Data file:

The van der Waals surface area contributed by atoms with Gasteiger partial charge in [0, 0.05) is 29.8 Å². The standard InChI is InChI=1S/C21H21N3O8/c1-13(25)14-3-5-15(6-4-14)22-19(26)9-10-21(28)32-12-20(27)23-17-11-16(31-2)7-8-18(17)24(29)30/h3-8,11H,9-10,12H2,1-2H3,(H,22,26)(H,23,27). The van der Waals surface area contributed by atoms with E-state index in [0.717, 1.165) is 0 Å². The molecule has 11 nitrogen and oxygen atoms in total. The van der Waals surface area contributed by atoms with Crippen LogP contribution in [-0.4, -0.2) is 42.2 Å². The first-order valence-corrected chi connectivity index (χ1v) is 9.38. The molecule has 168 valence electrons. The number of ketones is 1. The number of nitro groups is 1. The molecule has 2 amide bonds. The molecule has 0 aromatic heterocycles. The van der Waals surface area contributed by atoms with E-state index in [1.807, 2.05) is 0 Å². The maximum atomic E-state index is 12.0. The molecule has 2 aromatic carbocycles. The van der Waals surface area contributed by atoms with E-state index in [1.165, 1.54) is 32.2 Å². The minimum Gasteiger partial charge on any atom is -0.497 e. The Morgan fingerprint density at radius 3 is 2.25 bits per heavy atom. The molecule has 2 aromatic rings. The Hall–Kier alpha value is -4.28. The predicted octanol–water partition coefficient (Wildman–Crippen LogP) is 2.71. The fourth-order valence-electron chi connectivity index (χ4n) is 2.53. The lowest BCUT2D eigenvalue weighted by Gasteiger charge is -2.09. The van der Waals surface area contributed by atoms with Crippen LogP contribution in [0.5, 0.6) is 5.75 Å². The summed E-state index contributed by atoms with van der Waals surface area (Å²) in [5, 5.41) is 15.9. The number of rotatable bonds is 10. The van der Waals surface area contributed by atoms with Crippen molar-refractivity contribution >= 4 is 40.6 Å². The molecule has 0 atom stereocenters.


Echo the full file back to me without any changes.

The van der Waals surface area contributed by atoms with Gasteiger partial charge in [0, 0.05) is 29.8 Å². The standard InChI is InChI=1S/C21H21N3O8/c1-13(25)14-3-5-15(6-4-14)22-19(26)9-10-21(28)32-12-20(27)23-17-11-16(31-2)7-8-18(17)24(29)30/h3-8,11H,9-10,12H2,1-2H3,(H,22,26)(H,23,27). The van der Waals surface area contributed by atoms with E-state index in [0.717, 1.165) is 0 Å². The molecule has 11 nitrogen and oxygen atoms in total. The van der Waals surface area contributed by atoms with Crippen LogP contribution in [-0.4, -0.2) is 42.2 Å². The first-order valence-corrected chi connectivity index (χ1v) is 9.38. The molecule has 168 valence electrons. The number of ketones is 1. The number of nitro groups is 1. The molecule has 2 amide bonds. The molecule has 0 aromatic heterocycles. The van der Waals surface area contributed by atoms with E-state index in [1.807, 2.05) is 0 Å². The maximum atomic E-state index is 12.0. The molecule has 2 aromatic carbocycles. The van der Waals surface area contributed by atoms with E-state index in [1.165, 1.54) is 32.2 Å². The minimum Gasteiger partial charge on any atom is -0.497 e. The Morgan fingerprint density at radius 3 is 2.25 bits per heavy atom. The molecule has 2 aromatic rings. The Hall–Kier alpha value is -4.28. The predicted octanol–water partition coefficient (Wildman–Crippen LogP) is 2.71. The fourth-order valence-electron chi connectivity index (χ4n) is 2.53. The lowest BCUT2D eigenvalue weighted by Gasteiger charge is -2.09. The van der Waals surface area contributed by atoms with Crippen LogP contribution in [0.5, 0.6) is 5.75 Å². The summed E-state index contributed by atoms with van der Waals surface area (Å²) in [5, 5.41) is 15.9. The number of rotatable bonds is 10. The van der Waals surface area contributed by atoms with Crippen molar-refractivity contribution >= 4 is 40.6 Å². The molecule has 0 atom stereocenters.